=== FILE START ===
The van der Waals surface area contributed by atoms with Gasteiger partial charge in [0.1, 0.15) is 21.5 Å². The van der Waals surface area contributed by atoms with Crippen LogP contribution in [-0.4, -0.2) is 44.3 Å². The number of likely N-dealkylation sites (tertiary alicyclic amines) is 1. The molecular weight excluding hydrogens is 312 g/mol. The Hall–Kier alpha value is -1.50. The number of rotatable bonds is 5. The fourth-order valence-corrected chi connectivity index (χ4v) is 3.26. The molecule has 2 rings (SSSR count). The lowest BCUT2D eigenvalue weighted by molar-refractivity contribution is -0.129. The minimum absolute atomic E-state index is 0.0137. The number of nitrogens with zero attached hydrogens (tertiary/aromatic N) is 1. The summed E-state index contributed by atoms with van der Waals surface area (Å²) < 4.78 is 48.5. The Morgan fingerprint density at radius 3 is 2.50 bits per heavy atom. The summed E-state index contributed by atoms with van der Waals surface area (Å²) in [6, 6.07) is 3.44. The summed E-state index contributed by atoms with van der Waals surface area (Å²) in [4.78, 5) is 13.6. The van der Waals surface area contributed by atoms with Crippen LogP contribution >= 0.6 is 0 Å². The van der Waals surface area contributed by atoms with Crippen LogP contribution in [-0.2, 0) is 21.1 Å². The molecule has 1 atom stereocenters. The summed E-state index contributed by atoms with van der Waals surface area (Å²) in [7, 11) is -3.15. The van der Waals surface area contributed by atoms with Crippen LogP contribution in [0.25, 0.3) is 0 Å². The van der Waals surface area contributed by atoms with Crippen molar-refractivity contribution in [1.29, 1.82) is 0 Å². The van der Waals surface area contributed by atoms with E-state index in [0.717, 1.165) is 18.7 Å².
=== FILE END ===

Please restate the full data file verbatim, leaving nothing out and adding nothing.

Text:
The van der Waals surface area contributed by atoms with Gasteiger partial charge in [0.1, 0.15) is 21.5 Å². The van der Waals surface area contributed by atoms with Crippen LogP contribution in [-0.4, -0.2) is 44.3 Å². The number of likely N-dealkylation sites (tertiary alicyclic amines) is 1. The molecular weight excluding hydrogens is 312 g/mol. The Hall–Kier alpha value is -1.50. The number of rotatable bonds is 5. The fourth-order valence-corrected chi connectivity index (χ4v) is 3.26. The molecule has 2 rings (SSSR count). The lowest BCUT2D eigenvalue weighted by molar-refractivity contribution is -0.129. The minimum absolute atomic E-state index is 0.0137. The number of nitrogens with zero attached hydrogens (tertiary/aromatic N) is 1. The summed E-state index contributed by atoms with van der Waals surface area (Å²) < 4.78 is 48.5. The Morgan fingerprint density at radius 3 is 2.50 bits per heavy atom. The summed E-state index contributed by atoms with van der Waals surface area (Å²) in [6, 6.07) is 3.44. The summed E-state index contributed by atoms with van der Waals surface area (Å²) in [4.78, 5) is 13.6. The van der Waals surface area contributed by atoms with Crippen LogP contribution >= 0.6 is 0 Å². The van der Waals surface area contributed by atoms with Crippen LogP contribution in [-0.2, 0) is 21.1 Å². The molecule has 1 atom stereocenters. The summed E-state index contributed by atoms with van der Waals surface area (Å²) in [7, 11) is -3.15. The van der Waals surface area contributed by atoms with Crippen LogP contribution in [0.25, 0.3) is 0 Å². The van der Waals surface area contributed by atoms with Crippen molar-refractivity contribution in [1.29, 1.82) is 0 Å². The van der Waals surface area contributed by atoms with E-state index in [0.717, 1.165) is 18.7 Å².